Open Discussion | Firearm Customization, Disassembly, and Part Swapping


#1

So weapons can be stripped down and fully disassembled to a handful of parts, and since weapons in 4.x will be more realistic, so I feel the process of field stripping and assembly should be more in-depth (but still simplified)

Below are some edited photos of a basic handgun(Glock) and rifle(AR-15), showing them broken down into their main Upper and Lower halves and highlighting main parts. Most internal parts will require a breakdown to remove and/or replace, while some parts do not. This will vary from weapon to weapon. Some parts are only compatible with their respective weapon, while others are standardized across multiple weapons.

Handgun

Rifle
Complete Upper

Complete Lower

Discuss your ideas below about the system 4.x should use and how it should work. Try not to focus too much on how specific weapons should work, our main focus should be the basics of this kind of system.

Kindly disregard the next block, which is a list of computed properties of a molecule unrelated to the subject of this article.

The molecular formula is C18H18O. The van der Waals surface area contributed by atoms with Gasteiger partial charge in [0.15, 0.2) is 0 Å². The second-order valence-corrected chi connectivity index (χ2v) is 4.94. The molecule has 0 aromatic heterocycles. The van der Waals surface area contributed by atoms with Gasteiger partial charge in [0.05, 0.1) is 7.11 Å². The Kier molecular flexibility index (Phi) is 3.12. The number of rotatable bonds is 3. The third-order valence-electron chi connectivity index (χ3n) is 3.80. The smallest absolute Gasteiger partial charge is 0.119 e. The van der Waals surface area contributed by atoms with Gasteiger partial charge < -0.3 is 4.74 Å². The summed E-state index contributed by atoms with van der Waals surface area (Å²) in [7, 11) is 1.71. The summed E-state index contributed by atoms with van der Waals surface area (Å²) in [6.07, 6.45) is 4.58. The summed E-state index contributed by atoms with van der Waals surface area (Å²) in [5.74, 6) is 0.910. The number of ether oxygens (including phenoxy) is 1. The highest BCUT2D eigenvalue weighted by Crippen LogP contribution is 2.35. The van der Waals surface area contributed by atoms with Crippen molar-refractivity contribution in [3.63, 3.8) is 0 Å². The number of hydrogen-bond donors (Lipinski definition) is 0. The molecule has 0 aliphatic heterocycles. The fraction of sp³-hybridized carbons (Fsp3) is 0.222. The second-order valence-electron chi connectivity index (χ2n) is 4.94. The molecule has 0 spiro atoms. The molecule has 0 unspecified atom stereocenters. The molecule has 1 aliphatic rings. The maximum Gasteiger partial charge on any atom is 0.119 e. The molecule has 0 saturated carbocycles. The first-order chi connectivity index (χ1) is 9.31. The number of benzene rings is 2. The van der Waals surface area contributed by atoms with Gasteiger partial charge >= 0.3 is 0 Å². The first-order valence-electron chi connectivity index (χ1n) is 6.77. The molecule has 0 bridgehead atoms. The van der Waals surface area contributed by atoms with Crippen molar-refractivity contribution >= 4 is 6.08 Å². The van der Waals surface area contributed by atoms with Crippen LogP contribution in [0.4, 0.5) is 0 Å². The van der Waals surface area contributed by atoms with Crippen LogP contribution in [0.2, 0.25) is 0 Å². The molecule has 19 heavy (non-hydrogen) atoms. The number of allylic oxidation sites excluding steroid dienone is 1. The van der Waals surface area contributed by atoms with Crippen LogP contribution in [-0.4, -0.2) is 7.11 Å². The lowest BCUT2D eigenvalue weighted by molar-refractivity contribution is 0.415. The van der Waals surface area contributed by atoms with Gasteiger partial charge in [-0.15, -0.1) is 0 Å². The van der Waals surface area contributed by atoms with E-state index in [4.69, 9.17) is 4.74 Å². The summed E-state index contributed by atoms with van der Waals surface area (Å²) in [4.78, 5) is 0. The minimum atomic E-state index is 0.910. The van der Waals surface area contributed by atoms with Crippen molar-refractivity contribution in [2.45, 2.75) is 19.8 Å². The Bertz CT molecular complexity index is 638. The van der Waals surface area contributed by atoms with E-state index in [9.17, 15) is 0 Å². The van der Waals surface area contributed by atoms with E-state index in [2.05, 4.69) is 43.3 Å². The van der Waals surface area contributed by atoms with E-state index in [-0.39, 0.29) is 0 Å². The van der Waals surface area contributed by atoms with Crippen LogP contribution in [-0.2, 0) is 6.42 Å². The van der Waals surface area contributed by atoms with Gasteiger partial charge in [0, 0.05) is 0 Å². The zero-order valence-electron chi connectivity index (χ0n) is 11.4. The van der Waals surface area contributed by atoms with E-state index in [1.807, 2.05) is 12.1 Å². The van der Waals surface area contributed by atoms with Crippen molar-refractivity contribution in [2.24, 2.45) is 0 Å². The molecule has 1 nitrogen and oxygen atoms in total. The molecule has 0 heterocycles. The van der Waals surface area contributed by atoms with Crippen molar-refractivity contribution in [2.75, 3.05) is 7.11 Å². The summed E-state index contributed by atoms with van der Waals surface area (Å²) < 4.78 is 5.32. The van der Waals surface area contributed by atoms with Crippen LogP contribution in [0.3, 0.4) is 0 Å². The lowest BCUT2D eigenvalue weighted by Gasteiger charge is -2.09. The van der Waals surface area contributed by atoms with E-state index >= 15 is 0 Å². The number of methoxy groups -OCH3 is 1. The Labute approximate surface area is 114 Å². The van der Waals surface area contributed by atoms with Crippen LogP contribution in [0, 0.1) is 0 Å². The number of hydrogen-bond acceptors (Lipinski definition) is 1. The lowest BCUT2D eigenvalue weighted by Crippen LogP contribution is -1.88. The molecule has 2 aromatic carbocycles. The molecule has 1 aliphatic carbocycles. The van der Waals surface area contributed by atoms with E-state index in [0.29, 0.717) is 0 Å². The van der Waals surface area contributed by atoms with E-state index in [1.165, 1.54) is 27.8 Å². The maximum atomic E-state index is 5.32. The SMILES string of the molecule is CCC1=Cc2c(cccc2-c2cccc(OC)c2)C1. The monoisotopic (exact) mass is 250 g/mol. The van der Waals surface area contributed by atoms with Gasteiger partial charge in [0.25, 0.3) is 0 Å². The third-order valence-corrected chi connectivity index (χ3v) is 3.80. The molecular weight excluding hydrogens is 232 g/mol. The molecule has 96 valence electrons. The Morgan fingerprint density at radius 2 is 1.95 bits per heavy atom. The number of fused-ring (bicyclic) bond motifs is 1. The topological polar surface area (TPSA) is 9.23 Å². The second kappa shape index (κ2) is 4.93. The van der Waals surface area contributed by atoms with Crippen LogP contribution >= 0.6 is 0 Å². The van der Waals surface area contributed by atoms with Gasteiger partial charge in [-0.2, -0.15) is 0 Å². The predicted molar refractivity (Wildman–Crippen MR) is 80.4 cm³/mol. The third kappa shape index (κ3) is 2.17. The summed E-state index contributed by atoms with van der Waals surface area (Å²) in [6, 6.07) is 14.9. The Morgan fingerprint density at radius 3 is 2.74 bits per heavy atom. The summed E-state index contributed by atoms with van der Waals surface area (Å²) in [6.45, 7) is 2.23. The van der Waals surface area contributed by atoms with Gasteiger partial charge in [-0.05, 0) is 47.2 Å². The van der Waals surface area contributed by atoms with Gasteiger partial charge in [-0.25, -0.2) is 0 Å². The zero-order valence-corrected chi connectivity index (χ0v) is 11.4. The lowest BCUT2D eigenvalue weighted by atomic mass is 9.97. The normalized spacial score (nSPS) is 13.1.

#2

My mother was a gunsmith… waits for confused looks to pass … Most (nearly all) firearms are not cross compatible.

Unless they were manufactured with the specific intent of having swapable parts, the best one can hope for is them using the same calibre and cartridge size: 9mm parabellum for example, .45 ACP, or the NATO standard .223.

This is handled nicely (if somewhat simply) in Unturned 3.x as until you fill mags most ammunition is generic within a range of possible calibres. Civilian ammo magically transforms to match the magazine, and firearm for which you load. in reality this includes .22 (short or LR) up to .45 (ACP) calibre.

Proposing an additional layer of part swapping system for handguns and rifles beyond the magical calibre changing attachments (silencers, muzzle brakes, retooled barrels) which already exist as aftermarket add-ons in 3.x is unnecessary complication in my opinion.

As to repairing… I don’t want to play at fieldstripping weapons, I got enough experience doing so during my 12 years in the Canadian Forces.